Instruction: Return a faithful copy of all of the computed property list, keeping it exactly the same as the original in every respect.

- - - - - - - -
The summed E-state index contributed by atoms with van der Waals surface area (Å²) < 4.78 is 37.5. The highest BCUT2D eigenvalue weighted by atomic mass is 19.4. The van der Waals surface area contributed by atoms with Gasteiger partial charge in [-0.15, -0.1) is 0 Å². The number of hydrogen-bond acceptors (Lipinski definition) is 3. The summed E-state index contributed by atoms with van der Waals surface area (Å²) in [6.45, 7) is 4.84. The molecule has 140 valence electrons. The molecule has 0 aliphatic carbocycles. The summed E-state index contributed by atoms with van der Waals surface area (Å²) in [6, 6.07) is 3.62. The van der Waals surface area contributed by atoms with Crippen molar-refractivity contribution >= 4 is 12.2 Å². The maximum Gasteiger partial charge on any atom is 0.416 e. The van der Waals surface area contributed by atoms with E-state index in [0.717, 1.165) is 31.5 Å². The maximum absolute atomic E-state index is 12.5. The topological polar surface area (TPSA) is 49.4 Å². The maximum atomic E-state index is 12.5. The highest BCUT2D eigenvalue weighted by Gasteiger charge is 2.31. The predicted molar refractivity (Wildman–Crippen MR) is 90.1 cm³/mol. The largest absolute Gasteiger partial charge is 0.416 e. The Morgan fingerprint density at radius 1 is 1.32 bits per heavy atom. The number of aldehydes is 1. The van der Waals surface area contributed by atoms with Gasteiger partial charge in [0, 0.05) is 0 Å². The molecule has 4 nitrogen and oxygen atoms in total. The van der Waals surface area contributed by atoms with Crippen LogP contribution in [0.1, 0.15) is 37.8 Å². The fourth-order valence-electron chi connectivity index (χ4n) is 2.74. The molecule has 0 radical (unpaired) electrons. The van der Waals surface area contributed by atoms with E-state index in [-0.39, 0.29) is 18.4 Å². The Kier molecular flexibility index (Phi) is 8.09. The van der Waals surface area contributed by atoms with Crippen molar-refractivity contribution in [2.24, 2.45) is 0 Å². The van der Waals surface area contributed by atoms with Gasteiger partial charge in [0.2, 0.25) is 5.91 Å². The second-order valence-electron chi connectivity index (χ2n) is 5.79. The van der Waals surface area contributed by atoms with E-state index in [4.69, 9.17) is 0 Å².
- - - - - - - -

The summed E-state index contributed by atoms with van der Waals surface area (Å²) < 4.78 is 37.5. The highest BCUT2D eigenvalue weighted by atomic mass is 19.4. The van der Waals surface area contributed by atoms with Gasteiger partial charge in [-0.15, -0.1) is 0 Å². The number of hydrogen-bond acceptors (Lipinski definition) is 3. The summed E-state index contributed by atoms with van der Waals surface area (Å²) in [6.45, 7) is 4.84. The molecule has 140 valence electrons. The molecule has 0 aliphatic carbocycles. The summed E-state index contributed by atoms with van der Waals surface area (Å²) in [6, 6.07) is 3.62. The van der Waals surface area contributed by atoms with Crippen molar-refractivity contribution >= 4 is 12.2 Å². The maximum Gasteiger partial charge on any atom is 0.416 e. The van der Waals surface area contributed by atoms with E-state index in [0.717, 1.165) is 31.5 Å². The maximum absolute atomic E-state index is 12.5. The topological polar surface area (TPSA) is 49.4 Å². The maximum atomic E-state index is 12.5. The highest BCUT2D eigenvalue weighted by Gasteiger charge is 2.31. The predicted molar refractivity (Wildman–Crippen MR) is 90.1 cm³/mol. The largest absolute Gasteiger partial charge is 0.416 e. The Morgan fingerprint density at radius 1 is 1.32 bits per heavy atom. The number of aldehydes is 1. The van der Waals surface area contributed by atoms with Gasteiger partial charge in [0, 0.05) is 0 Å². The molecule has 4 nitrogen and oxygen atoms in total. The van der Waals surface area contributed by atoms with Crippen LogP contribution in [0.1, 0.15) is 37.8 Å². The fourth-order valence-electron chi connectivity index (χ4n) is 2.74. The molecule has 0 radical (unpaired) electrons. The van der Waals surface area contributed by atoms with E-state index in [-0.39, 0.29) is 18.4 Å². The Kier molecular flexibility index (Phi) is 8.09. The van der Waals surface area contributed by atoms with Crippen molar-refractivity contribution in [2.24, 2.45) is 0 Å². The van der Waals surface area contributed by atoms with Gasteiger partial charge in [0.2, 0.25) is 5.91 Å². The second-order valence-electron chi connectivity index (χ2n) is 5.79. The van der Waals surface area contributed by atoms with E-state index in [4.69, 9.17) is 0 Å².